repositorian: (nightcrawler)
[personal profile] repositorian
Character: Sinthia Schmidt (MCU AU)
Word Count: 788
Rating: PG

It’s become a daily ritual to rise, shower, dress, and stare at her face in the mirror while her hair dries. Not out of vanity, or even discerning a new tiny freckle from being out in the sun; Sinthia stares at the collection of features as if by doing so every morning she’ll burn them into her memory so she couldn’t ever forget who she is again. It’s halfway futile anyway, and she knows that; there’s a particular machine, in a particular basement laboratory, that could take everything away in a few painful, jarring minutes. She knows what that feels like, she has the electrical burn scars evenly spaced on her scalp, hidden by her swing of brown-nearly-black hair to prove it, not that she ever shows anyone. She still hates anything between her teeth, and wants momentarily to retch just thinking about the plastic being shoved into her mouth so she wouldn’t bite off her own tongue while her brain was being selectively fried. There are kinder ways to think about it, but they seem pointless, especially since learning about the other poor bastard that got that treatment.

She knows how he feels, too. To have these flashes of knowing you don’t know something, especially something you should, or of the conscious gap in your memory. She feels bad for him, worse than she feels for herself, because simple math dictates he’s had that procedure done more times than she has. Sinthia was lucky enough to have both the will to run away and the ability to hide better than her enemies could seek; still, if she thinks about it, about them, she always gets the urge to pack up and run, to stay away from windows and vary her routines so she’s not too conspicuous. Oh, the traits being on the run all your remembered life will earn you.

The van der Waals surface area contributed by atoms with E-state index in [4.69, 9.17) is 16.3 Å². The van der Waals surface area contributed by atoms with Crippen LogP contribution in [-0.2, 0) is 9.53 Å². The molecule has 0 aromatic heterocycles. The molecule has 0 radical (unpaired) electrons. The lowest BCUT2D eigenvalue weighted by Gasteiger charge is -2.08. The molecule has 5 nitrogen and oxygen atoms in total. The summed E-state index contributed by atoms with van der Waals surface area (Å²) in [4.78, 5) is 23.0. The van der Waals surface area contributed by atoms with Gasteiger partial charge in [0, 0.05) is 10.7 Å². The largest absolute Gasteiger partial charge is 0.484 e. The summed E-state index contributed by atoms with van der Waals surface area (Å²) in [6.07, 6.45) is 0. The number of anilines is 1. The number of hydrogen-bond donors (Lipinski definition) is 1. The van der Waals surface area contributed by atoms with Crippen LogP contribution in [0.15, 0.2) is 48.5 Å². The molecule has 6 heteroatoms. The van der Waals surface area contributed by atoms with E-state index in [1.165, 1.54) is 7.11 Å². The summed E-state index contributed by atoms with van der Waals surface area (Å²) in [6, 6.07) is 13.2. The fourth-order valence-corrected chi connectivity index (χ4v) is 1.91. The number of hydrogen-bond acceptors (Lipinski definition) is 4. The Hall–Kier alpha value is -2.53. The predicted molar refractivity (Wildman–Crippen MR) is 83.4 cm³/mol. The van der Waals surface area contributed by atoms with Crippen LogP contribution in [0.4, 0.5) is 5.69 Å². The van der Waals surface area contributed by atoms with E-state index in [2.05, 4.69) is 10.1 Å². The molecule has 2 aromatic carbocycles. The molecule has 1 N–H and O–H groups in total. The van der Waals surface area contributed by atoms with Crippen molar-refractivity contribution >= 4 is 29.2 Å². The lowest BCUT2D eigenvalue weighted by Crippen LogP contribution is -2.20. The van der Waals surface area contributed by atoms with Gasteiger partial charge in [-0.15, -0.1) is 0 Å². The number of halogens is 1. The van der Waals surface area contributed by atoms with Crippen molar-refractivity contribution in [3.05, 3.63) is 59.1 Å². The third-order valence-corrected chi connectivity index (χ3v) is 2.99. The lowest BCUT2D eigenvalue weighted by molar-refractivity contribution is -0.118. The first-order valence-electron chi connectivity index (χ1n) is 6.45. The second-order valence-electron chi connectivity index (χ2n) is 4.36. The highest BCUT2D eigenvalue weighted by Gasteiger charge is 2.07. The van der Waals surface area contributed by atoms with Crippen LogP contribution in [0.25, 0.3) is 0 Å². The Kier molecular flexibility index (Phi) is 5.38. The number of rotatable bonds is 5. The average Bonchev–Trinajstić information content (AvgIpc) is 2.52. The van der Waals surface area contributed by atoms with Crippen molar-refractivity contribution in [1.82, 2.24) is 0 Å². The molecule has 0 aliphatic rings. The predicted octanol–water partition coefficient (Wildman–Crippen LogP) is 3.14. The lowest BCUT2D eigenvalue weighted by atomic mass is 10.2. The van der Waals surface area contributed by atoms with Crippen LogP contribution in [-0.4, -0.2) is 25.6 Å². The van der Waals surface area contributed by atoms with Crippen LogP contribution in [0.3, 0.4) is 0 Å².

As she focuses on her face again and the damp bangs that cover her forehead, she wonders if the memory coverage--it’s not erasure, you can’t really erase memories, but you can bury them so deep it’s almost impossible to dig them back out--has cracked for him as deep as it did for her. She remembers the moment she knew she didn’t know who she was; it’s not a common notion with amnesia, not until someone asks you about it. The thing with having your memories buried and your existence denied, and your whole self unmade is that at first, you don’t know any better than to accept it. For a long time, really, because nobody asks you who you are, what you’re doing. Nobody cares until they have a use for you, if you’re lucky enough to be gifted in ways the people pushing the buttons and holding the syringes and the guns like.

She reaches up to the mirror and rubs a fingertip over the thin, hairline scar around the outside edge of her right eye; it’s crooked and smoothed over, but still just discolored enough to see--gained from being on the wrong end of an asp that she didn’t duck from quickly enough. Another scar is on her thigh, a puckered sewn-up bullet wound with an echo in the back of her leg. She supposes, distractedly, she’s lucky she still has all her original limbs. Barnes doesn’t, this much she knows.

She stops before she gets to pitying James Barnes, or Natasha Romanova, or even Steven Rogers, because they all have things that tie them to this world, this time and the persona they embrace. Romanoff and Rogers have their morals, their allegiances for whatever reason to SHIELD, and Barnes has no other option but to keep being the Winter Soldier. He doesn’t know anything else, because they haven’t let him know anything else. Because he’d be more dangerous than they can control--and they’re already trying to harness a hurricane--if he knew everything she does.

She has...them. She keeps tabs on them, and others, and it keeps her sharp. It takes that kind of cold mind to stay close enough to keep up, and far enough away to not be found, though as she glances to the window looking out over the city she wonders if she’s fooling herself and there are men waiting to break down her door as she stands there in underwear and a towel.

The first words, the last words she speaks every day are spoken to that mirror, her naked face reflected in the square of polished glass; “I am Sinthia Schmidt. I was born in 1937 in Berlin, Germany. It’s 2014 in Washington, D.C., in the United States. I know who I am. I will keep looking for who I was.
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